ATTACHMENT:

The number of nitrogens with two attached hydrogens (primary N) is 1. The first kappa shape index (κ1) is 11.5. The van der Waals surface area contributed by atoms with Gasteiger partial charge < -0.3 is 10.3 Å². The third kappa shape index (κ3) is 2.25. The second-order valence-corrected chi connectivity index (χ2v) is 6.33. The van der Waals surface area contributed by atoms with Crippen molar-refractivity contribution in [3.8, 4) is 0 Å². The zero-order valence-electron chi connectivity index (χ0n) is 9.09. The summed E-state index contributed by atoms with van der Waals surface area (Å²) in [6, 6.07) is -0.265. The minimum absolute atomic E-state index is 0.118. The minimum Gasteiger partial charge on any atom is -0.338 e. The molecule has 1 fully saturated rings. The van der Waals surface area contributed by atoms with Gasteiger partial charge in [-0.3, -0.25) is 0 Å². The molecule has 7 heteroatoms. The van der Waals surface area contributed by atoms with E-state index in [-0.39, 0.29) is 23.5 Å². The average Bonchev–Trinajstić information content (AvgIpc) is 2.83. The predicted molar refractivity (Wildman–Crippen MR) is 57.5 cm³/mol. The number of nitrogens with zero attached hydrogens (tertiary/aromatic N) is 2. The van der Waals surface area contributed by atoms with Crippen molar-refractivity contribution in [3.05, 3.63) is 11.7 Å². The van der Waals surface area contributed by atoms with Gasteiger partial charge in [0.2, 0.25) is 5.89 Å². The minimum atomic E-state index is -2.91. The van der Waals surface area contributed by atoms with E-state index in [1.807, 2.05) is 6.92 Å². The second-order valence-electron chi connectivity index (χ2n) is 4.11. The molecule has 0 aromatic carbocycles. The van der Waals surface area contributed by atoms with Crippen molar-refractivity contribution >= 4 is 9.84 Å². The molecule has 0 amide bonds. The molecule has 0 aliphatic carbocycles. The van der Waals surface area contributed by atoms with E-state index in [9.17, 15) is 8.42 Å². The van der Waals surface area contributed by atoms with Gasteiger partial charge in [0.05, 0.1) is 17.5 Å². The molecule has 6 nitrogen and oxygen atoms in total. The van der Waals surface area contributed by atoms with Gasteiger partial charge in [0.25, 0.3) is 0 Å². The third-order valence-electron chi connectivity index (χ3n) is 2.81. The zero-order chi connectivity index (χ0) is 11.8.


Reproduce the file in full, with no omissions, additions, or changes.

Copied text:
The number of nitrogens with two attached hydrogens (primary N) is 1. The first kappa shape index (κ1) is 11.5. The van der Waals surface area contributed by atoms with Gasteiger partial charge < -0.3 is 10.3 Å². The third kappa shape index (κ3) is 2.25. The second-order valence-corrected chi connectivity index (χ2v) is 6.33. The van der Waals surface area contributed by atoms with Crippen molar-refractivity contribution in [3.8, 4) is 0 Å². The zero-order valence-electron chi connectivity index (χ0n) is 9.09. The summed E-state index contributed by atoms with van der Waals surface area (Å²) in [6, 6.07) is -0.265. The minimum absolute atomic E-state index is 0.118. The minimum Gasteiger partial charge on any atom is -0.338 e. The molecule has 1 fully saturated rings. The van der Waals surface area contributed by atoms with Gasteiger partial charge in [-0.3, -0.25) is 0 Å². The molecule has 7 heteroatoms. The van der Waals surface area contributed by atoms with E-state index in [-0.39, 0.29) is 23.5 Å². The average Bonchev–Trinajstić information content (AvgIpc) is 2.83. The predicted molar refractivity (Wildman–Crippen MR) is 57.5 cm³/mol. The number of nitrogens with zero attached hydrogens (tertiary/aromatic N) is 2. The van der Waals surface area contributed by atoms with Crippen molar-refractivity contribution in [3.05, 3.63) is 11.7 Å². The van der Waals surface area contributed by atoms with Gasteiger partial charge in [0.2, 0.25) is 5.89 Å². The minimum atomic E-state index is -2.91. The van der Waals surface area contributed by atoms with E-state index in [1.807, 2.05) is 6.92 Å². The second-order valence-electron chi connectivity index (χ2n) is 4.11. The molecule has 0 aromatic carbocycles. The van der Waals surface area contributed by atoms with Crippen molar-refractivity contribution >= 4 is 9.84 Å². The molecule has 0 amide bonds. The molecule has 0 aliphatic carbocycles. The van der Waals surface area contributed by atoms with E-state index in [9.17, 15) is 8.42 Å². The van der Waals surface area contributed by atoms with Gasteiger partial charge in [0.05, 0.1) is 17.5 Å². The molecule has 6 nitrogen and oxygen atoms in total. The van der Waals surface area contributed by atoms with Gasteiger partial charge in [0.25, 0.3) is 0 Å². The third-order valence-electron chi connectivity index (χ3n) is 2.81. The zero-order chi connectivity index (χ0) is 11.8.